We decided to take advantage of a spectacular fall afternoon and explore a nearby section of the Yahara River that we had not tried before. The entire Yahara River from Lake Waubesa to Lake Kegonsa, including Lower Mud Lake, is no-wake. We didn’t come across any boats that were scoffing at the no-wake rule – very relaxing.
Flow: 487 cfs (median ~100 for this date) at gauge 05429500 on Yahara River at McFarland.
Put-in/takeout option #1 – free to paddlers
There were two options as seen on this nice map of the Fish Camp Park. Canoes and kayaks can launch for free at at dock a few hundred yards west of the main boat ramp. One could possibly launch from the bank beside the dock, but there was too much algae and duckweed on the day we were there; so we moved on.
If the situation improves, Fish Camp Park’s has ample parking, as well as a small shore garden with native plants (labeled), and many informational signs in kiosks that tell the interesting story of the fish camp and show maps of the regional watersheds. Restrooms are available down the short walk at option #2. Since we were daunted by the day’s 12-13 mph headwind, we took the opportunity to stall and read more about the history of Fish Camp than we might have.
Put-in option #2: permit-required boat ramp
The big-boat ramp is down the road a bit and has a separate parking area and very easy to use. We found that our state park sticker was not valid at Fish Camp County Park, and the one-day fee for launch access is $7. Various options are available for an annual boat sticker from Dane County. In addition to the nicer-than-expected restrooms with flush toilets, there are two informational in kiosks that tell regarding Door Creek and maps of the regional watersheds.
Water levels were clearly high, and gauge readings were >90th percentile. Nonetheless, it was possible to paddle upstream fairly easily once the wind subsided. We put in at about 4:00 and turned around at 5:15, having just reached the south edge of Lower Mud Lake, a distance of about 2.5 miles. On the return leg, we passed up the takeout to see if we could find the entrance of Door Creek into Lake Kegonsa, but we didn’t find it quickly and, looking at a map later, it was obvious that it was quite a bit farther from the takeout along the north shore that we thought.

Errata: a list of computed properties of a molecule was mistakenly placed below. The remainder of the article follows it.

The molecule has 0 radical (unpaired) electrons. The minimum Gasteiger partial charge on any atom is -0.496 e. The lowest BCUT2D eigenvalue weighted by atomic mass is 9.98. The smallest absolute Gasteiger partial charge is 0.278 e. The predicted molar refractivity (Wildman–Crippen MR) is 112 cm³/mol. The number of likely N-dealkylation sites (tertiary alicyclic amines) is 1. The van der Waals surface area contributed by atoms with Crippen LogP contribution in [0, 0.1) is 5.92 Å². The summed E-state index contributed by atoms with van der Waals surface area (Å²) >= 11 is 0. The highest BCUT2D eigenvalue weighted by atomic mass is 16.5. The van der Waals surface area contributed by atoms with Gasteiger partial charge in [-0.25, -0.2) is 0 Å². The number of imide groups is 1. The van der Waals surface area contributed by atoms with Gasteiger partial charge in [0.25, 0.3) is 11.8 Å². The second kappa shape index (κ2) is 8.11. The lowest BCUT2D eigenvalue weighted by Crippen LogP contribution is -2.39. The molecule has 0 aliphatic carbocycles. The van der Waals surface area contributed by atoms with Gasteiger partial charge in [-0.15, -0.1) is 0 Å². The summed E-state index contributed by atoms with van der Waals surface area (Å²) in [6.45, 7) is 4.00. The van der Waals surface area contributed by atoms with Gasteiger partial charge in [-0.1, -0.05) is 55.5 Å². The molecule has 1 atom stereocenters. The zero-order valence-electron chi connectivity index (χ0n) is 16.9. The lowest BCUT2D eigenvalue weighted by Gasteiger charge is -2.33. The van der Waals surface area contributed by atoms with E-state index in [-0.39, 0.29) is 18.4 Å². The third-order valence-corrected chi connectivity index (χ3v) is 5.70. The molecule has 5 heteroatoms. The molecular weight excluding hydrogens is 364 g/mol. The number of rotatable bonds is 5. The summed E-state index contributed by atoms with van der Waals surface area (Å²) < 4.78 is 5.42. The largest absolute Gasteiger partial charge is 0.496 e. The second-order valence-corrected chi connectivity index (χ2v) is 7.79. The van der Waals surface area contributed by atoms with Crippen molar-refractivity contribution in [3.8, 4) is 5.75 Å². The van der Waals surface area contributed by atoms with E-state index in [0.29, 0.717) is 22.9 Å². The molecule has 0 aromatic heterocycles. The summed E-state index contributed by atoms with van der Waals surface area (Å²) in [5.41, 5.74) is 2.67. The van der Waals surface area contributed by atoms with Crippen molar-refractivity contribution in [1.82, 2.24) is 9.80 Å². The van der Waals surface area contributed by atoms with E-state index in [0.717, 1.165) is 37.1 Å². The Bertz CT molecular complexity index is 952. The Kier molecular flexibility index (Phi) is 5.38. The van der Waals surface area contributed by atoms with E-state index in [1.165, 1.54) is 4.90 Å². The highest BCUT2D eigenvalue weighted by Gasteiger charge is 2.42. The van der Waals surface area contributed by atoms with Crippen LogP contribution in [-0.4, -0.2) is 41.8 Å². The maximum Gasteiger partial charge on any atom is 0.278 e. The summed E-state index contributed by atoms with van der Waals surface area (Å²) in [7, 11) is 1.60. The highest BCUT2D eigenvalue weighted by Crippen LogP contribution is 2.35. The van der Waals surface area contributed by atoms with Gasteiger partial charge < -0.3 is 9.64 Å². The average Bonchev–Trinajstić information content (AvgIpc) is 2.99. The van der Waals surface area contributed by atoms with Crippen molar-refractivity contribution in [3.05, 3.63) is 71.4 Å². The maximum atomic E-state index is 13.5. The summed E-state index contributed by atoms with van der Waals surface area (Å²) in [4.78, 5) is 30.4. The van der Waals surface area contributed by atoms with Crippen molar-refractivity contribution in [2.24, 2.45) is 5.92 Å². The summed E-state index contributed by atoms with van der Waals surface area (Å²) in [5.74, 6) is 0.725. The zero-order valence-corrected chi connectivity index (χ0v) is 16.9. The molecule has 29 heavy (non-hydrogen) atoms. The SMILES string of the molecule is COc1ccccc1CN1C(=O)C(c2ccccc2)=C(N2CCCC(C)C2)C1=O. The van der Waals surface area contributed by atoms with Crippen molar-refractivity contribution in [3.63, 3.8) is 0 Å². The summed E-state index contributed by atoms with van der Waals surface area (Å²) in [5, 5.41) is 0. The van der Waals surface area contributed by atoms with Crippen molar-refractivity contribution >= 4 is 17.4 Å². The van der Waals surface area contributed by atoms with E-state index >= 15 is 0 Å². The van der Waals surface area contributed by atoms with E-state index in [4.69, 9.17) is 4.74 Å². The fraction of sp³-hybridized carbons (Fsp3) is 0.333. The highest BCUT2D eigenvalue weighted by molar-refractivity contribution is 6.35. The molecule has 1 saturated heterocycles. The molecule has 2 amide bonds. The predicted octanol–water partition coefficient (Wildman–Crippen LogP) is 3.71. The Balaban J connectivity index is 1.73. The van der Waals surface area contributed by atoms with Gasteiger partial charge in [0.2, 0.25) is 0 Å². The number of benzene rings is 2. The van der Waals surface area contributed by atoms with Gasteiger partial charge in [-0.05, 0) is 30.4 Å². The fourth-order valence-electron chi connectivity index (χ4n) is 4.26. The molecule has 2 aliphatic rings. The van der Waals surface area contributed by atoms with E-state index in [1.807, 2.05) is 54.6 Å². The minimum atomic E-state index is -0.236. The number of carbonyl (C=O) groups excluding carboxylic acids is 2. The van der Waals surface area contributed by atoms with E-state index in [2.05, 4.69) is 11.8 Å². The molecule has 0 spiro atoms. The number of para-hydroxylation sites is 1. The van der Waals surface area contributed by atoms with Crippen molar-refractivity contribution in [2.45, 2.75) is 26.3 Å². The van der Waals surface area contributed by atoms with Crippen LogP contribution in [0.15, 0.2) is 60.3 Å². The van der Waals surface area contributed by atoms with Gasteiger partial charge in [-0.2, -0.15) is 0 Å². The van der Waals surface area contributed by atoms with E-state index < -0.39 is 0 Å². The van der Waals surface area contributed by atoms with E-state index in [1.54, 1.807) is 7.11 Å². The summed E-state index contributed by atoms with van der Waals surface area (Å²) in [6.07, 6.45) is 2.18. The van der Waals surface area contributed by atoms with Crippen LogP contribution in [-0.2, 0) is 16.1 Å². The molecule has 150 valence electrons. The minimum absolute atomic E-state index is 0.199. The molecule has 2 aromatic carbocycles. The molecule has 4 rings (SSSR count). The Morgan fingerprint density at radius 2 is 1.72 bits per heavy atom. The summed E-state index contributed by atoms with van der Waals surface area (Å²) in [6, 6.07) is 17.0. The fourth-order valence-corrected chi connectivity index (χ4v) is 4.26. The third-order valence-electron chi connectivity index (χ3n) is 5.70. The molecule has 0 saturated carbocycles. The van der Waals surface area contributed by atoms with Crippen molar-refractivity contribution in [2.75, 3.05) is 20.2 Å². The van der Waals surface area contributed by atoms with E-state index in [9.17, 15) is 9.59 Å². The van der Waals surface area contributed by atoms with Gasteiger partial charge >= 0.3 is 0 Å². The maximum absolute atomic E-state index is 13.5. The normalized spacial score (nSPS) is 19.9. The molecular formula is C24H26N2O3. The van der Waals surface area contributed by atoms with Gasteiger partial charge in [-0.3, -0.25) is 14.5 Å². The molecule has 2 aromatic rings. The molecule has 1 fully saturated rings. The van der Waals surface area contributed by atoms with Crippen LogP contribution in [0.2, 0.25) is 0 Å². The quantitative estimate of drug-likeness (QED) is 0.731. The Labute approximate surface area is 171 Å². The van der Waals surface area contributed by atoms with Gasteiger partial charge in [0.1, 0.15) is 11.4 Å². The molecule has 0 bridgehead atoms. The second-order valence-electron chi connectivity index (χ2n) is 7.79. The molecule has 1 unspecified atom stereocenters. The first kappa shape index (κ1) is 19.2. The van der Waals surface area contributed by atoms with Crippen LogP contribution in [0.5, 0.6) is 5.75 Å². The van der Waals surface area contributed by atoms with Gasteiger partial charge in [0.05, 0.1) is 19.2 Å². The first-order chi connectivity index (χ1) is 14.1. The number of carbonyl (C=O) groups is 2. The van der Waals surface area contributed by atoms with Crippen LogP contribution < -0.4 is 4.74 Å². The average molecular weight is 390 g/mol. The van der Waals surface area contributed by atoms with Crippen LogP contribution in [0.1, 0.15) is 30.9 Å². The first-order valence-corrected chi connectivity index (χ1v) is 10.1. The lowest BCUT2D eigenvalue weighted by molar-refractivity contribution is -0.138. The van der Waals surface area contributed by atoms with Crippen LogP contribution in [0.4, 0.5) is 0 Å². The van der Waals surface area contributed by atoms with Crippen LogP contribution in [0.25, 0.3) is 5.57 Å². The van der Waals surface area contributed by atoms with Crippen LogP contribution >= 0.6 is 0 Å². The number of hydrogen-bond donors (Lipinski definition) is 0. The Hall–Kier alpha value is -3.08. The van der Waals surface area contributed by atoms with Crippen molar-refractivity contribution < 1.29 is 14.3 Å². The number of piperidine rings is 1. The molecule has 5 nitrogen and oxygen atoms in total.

We liked the varied scenery. For much of the trip, there were homes on one side of the river and mostly uninhabited nature preserve on the other side. We tagged this post as urban but it was river homes and cabins.
Around the first bend or two we came across several wood duck boxes and “Do not disturb – wood duck nesting season” signs. No wood ducks were around, however. It’s long past nesting season. Closer to Mud Lake, the banks are mostly cattail marsh. The water is rather clear, and wavy river-bottom vegetation (hopefully native) is visible in shallower areas. We passed under the County Road AB bridge close to the put-in and, farther upstream, under an interesting bridge that looks as though it may have been a railroad bridge, now Dyreson Road (an official Wisconsin Rustic Road #20).
The late afternoon light and glassy water surface as the wind subsided on the return leg made for some nice reflections. Other reports mentioned riffles and boulder gardens, but we didn’t encounter either one. It was just right for us quite water paddlers.
Wildlife: heron, kingfisher, red winged blackbirds, ducks, geese, muskrat, beaver activity, heard an owl, saw cranes in surrounding area
For more about the Yahara chain of lakes and this area see page 35 and forward: Yahara Waterways Water Trail Guide
The history of Fish Camp is riveting and also sad. We took photos of all of the kiosks but the county provides better images in .pdf’s